It is properties like this which have caused scientists and innovators alike to speculate about graphene’s potential applications. It is impermeable to almost everything except water, which means places such as the Masdar desalination plant in Abu Dhabi can attempt to use graphene to make the process of turning salty sea water into clean drinking water “faster, cheaper and more energy efficient”.

Dotted around the exhibition are further imaginings of graphene-enabled technologies in the future: “batteries that last a lifetime”, “healthy clothes”, “personal flying backpacks”. When graphene’s properties are being looked at to improve the way we store energy, monitor our health and revolutionise flight, it is, as exhibition co-curator Danielle Olsen tells me, “under a lot of pressure to perform”.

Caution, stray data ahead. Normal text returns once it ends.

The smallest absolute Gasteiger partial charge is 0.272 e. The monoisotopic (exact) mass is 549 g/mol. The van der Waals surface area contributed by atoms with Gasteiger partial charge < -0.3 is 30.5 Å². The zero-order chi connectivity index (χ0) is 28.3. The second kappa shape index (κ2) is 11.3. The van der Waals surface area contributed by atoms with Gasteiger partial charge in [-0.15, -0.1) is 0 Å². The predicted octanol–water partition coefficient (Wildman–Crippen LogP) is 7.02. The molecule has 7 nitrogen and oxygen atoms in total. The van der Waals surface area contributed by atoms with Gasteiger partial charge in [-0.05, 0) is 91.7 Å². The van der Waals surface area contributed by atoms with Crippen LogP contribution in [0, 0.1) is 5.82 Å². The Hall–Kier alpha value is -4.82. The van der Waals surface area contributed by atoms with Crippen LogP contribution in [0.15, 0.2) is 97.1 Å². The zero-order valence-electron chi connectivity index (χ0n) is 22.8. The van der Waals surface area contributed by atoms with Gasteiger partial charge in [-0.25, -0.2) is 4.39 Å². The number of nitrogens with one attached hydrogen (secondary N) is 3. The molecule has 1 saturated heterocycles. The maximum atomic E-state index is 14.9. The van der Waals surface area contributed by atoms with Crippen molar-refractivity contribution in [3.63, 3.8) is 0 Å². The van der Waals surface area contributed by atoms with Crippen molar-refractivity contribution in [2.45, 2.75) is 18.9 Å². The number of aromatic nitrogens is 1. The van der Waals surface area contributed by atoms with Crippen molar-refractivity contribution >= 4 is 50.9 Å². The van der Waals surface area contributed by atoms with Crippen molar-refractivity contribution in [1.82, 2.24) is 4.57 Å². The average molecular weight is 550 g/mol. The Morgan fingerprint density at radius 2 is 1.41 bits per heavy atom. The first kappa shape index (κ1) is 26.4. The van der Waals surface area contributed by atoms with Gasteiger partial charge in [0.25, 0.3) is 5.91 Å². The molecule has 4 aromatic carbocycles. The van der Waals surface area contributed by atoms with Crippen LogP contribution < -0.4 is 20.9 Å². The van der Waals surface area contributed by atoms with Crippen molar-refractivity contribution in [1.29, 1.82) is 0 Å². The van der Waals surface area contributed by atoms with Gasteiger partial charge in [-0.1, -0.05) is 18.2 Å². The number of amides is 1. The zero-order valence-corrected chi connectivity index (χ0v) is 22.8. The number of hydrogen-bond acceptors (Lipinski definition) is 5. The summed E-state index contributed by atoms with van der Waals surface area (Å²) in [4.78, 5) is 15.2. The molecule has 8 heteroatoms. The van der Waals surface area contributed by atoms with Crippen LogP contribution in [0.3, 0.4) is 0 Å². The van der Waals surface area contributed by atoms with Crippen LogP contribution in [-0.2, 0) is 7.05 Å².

For a material promising so much, it may come as a surprise to find out just how accidentally it was discovered. In 2004, Russian scientists Andre Geim and Kostya Novoselov were playing around with some sticky tape during one of their now infamous “Friday night experiments” in Manchester. They used the tape to isolate thin flakes of graphite, which they then continuously separated into layers which were just one atom thick. Graphene had been discovered and the pair went on to win the Nobel Prize in Physics in 2010.

Andre (right) and Kostya (left) in their laboratory at the University of Manchester, 2010. Photo: Yana Audas, © Nobel Media 2010